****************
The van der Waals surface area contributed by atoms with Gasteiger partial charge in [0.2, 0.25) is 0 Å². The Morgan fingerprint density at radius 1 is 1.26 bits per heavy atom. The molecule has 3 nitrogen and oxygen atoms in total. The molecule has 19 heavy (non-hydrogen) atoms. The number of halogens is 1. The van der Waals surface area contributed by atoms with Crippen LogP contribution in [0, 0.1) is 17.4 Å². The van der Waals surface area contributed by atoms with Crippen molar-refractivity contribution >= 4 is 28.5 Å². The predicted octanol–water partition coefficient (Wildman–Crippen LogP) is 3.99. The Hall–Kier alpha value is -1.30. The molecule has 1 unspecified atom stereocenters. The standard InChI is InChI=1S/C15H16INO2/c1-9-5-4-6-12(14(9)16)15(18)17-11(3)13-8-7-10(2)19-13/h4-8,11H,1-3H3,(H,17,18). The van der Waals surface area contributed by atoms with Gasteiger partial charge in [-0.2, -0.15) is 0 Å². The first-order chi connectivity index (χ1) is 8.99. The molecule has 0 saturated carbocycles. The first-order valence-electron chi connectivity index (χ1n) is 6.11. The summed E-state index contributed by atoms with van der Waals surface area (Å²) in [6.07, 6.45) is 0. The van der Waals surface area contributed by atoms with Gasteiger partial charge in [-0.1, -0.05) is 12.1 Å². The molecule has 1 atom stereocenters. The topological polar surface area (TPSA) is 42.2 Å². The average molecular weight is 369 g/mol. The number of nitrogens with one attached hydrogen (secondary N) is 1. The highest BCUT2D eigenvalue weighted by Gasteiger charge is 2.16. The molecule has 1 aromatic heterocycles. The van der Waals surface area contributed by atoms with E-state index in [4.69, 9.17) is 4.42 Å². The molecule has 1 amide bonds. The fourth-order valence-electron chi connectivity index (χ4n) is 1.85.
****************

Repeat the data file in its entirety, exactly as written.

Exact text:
The van der Waals surface area contributed by atoms with Gasteiger partial charge in [0.2, 0.25) is 0 Å². The Morgan fingerprint density at radius 1 is 1.26 bits per heavy atom. The molecule has 3 nitrogen and oxygen atoms in total. The molecule has 19 heavy (non-hydrogen) atoms. The number of halogens is 1. The van der Waals surface area contributed by atoms with Crippen LogP contribution in [0, 0.1) is 17.4 Å². The van der Waals surface area contributed by atoms with Crippen molar-refractivity contribution >= 4 is 28.5 Å². The predicted octanol–water partition coefficient (Wildman–Crippen LogP) is 3.99. The Hall–Kier alpha value is -1.30. The molecule has 1 unspecified atom stereocenters. The standard InChI is InChI=1S/C15H16INO2/c1-9-5-4-6-12(14(9)16)15(18)17-11(3)13-8-7-10(2)19-13/h4-8,11H,1-3H3,(H,17,18). The van der Waals surface area contributed by atoms with Gasteiger partial charge in [-0.2, -0.15) is 0 Å². The first-order chi connectivity index (χ1) is 8.99. The molecule has 0 saturated carbocycles. The first-order valence-electron chi connectivity index (χ1n) is 6.11. The summed E-state index contributed by atoms with van der Waals surface area (Å²) in [6.07, 6.45) is 0. The van der Waals surface area contributed by atoms with Gasteiger partial charge in [-0.1, -0.05) is 12.1 Å². The molecule has 1 atom stereocenters. The topological polar surface area (TPSA) is 42.2 Å². The average molecular weight is 369 g/mol. The number of nitrogens with one attached hydrogen (secondary N) is 1. The highest BCUT2D eigenvalue weighted by Gasteiger charge is 2.16. The molecule has 1 aromatic heterocycles. The van der Waals surface area contributed by atoms with E-state index in [4.69, 9.17) is 4.42 Å². The molecule has 1 amide bonds. The fourth-order valence-electron chi connectivity index (χ4n) is 1.85.